The character of Tom Ripley is a marvellously complex one - we see Ripley at once toy with Trevanny as a puppet, and then step into help him in an act of apparent selflessness. We also get to know the character of Reeves Minot, briefly featured in Riply Under Ground, in more depth. But the real strength of this novel is the character of Jonathan Trevanny who mirrors the reader's initial disgust with Ripley, then their reluctant fascination, and finally their seduction into his psychopathic world.
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on 14 March 2006
In this third volume of 'the Ripleiad," Tom Ripley, still edgy after the risks taken in the Derwatt affair (which is frequently referred to, and refreshed my memory nicely of Ripley Under Ground), is settling back into life at his French place-in-the-country, Belle Ombre, when he is contacted by an old criminal acquaintance who wants two Mafia figures from rival families killed, so the Mob will stay out of his native Hamburg. Ripley, who, the book reminds us, "detested murder unless it were absolutely necessary," is not of course interested in carrying out the jobs himself, but becomes instrumental in finding someone who will. And so the first half of the book becomes a study in persuading an upright citizen to carry out the most unspeakable crimes (clue: it helps if they're terminally ill), and the second half of the book shows what happens when the Mafia want revenge. It's gripping, thrilling, beautifully weighted and paced, and with enough meaty analysis of the personalities and relationships of all those involved to keep it well above potboiler status. A delectable triumph, with a seriously implausible body count. It's also been adapted twice for film, just like The Talented Mr Ripley (though why nobody wants to adapt the intervening volume of Ripley Under Ground is a mystery): a couple of years ago under its own title with John Malkovich as Tom Ripley; and in 1977 by Wim Wenders, as The American Friend. Either guarantees confusion from anyone viewing it as a sequel to Anthony Minghella's The Talented Mr Ripley, so save yourself the effort and read the books instead.
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In fact the third Ripley story (but I have yet to read Ripley Underground). I definitely think that one should have read "The Talented" first so that one knows something of Tom Ripley's background, although this story doesn't feature him as the central character. The plot is, as in all Ms Highsmith's stories, ingenious and involves the commission of some murders of members of two Mafia familiies. To divulge more would be to spoil the story.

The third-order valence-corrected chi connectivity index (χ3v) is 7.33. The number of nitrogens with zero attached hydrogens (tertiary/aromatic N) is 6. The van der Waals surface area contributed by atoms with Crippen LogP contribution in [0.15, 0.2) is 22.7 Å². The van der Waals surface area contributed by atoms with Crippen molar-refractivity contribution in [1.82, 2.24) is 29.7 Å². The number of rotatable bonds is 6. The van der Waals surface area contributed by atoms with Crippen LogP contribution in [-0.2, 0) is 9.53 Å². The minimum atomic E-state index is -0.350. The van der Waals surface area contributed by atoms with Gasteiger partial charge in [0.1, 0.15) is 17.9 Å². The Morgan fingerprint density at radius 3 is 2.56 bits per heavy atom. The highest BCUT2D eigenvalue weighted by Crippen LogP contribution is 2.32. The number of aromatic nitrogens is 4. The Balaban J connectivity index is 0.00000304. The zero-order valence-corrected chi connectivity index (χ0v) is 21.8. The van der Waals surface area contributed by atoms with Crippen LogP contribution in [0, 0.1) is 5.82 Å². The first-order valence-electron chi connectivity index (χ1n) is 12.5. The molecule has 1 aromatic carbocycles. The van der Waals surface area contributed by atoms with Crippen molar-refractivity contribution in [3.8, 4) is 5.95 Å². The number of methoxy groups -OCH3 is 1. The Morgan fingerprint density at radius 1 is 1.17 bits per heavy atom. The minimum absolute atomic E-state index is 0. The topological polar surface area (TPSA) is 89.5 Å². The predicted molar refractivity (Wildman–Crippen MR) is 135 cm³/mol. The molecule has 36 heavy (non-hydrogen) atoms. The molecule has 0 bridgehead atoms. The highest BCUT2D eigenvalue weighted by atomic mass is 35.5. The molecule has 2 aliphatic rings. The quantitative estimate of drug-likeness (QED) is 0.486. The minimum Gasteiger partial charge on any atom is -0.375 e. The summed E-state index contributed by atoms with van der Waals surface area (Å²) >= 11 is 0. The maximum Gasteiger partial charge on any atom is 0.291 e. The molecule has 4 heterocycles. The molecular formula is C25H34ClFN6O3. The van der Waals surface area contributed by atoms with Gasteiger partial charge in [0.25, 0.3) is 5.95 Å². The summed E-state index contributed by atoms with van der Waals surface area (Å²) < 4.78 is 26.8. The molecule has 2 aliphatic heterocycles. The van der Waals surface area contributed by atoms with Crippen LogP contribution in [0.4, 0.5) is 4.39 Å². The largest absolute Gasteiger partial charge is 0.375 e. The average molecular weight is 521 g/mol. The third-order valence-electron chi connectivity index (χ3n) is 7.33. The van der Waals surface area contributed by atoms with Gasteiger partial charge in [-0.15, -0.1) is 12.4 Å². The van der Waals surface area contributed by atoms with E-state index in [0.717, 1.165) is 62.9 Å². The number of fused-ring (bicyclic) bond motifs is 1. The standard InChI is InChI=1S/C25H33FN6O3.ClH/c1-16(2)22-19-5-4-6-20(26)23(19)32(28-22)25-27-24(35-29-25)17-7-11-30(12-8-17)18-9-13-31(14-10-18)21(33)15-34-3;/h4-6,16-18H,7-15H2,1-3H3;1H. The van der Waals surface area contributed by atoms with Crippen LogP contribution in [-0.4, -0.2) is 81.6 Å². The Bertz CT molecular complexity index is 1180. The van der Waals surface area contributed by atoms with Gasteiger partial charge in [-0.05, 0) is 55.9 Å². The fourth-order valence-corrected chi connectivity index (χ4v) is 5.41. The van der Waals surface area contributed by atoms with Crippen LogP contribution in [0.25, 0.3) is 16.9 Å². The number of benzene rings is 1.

The scene is France circa1950. Ms Highsmith paints a wonderful feeling for that time. An engaging story well written. Four stars because I think "The Talented" has the edge.
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on 24 March 2015
Highsmith’s Ripley novels are more than thrillers, not least because they raise intriguing moral issues. Put baldly, Ripley’s ‘game’ is to corrupt a thoroughly honest man. Yet Highsmith has created a character of enduring appeal to readers. Can there ever be extenuating circumstances for killing someone? Well, Highsmith comes up with a variety. ‘Ripley’s Game’ is one of the better plotted in Highsmith’s series of five novels about Ripley. As with ‘Ripley Under ground’, the reader is slightly let down by the ending.

Stewart Robertson
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on 30 November 2013
OMG - this the third of 5 Ripley books is just as gripping as the first. Fabulous writer. Ripley doesn't feature too much at first but he has set something in motion - and when he does feature, the thrill begins. These books are just wonderfully exciting - real page turners. Have never read books before which make my heart pound. Have started 3 friends reading Highsmith and it is great to pass the books around and discuss them. Start at the beginning with Talented Mr Ripley - better than the film.
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on 19 November 2014
This is the third Ripley novel. If you read the first one and you read the second one, you may as well read the third one - especially if you intend to read the fourth one. Admittedly, it is a case of diminishing returns with each successive book, but I have enjoyed them all. This one is set in France and introduces some new characters.

Enjoyable. Familiar. Comforting on a cold night.
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on 11 August 2014
Highsmith has always been able to write brilliantly. Fell in love with her books many years ago and still enjoy them. I have the set of Ripley books and will return to them later in life to enjoy the stories.
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on 16 November 2013
As with The Boy who followed Ripley, (see review)I am now hooked on Patricial Highsmith, and will continue reading her works from now on.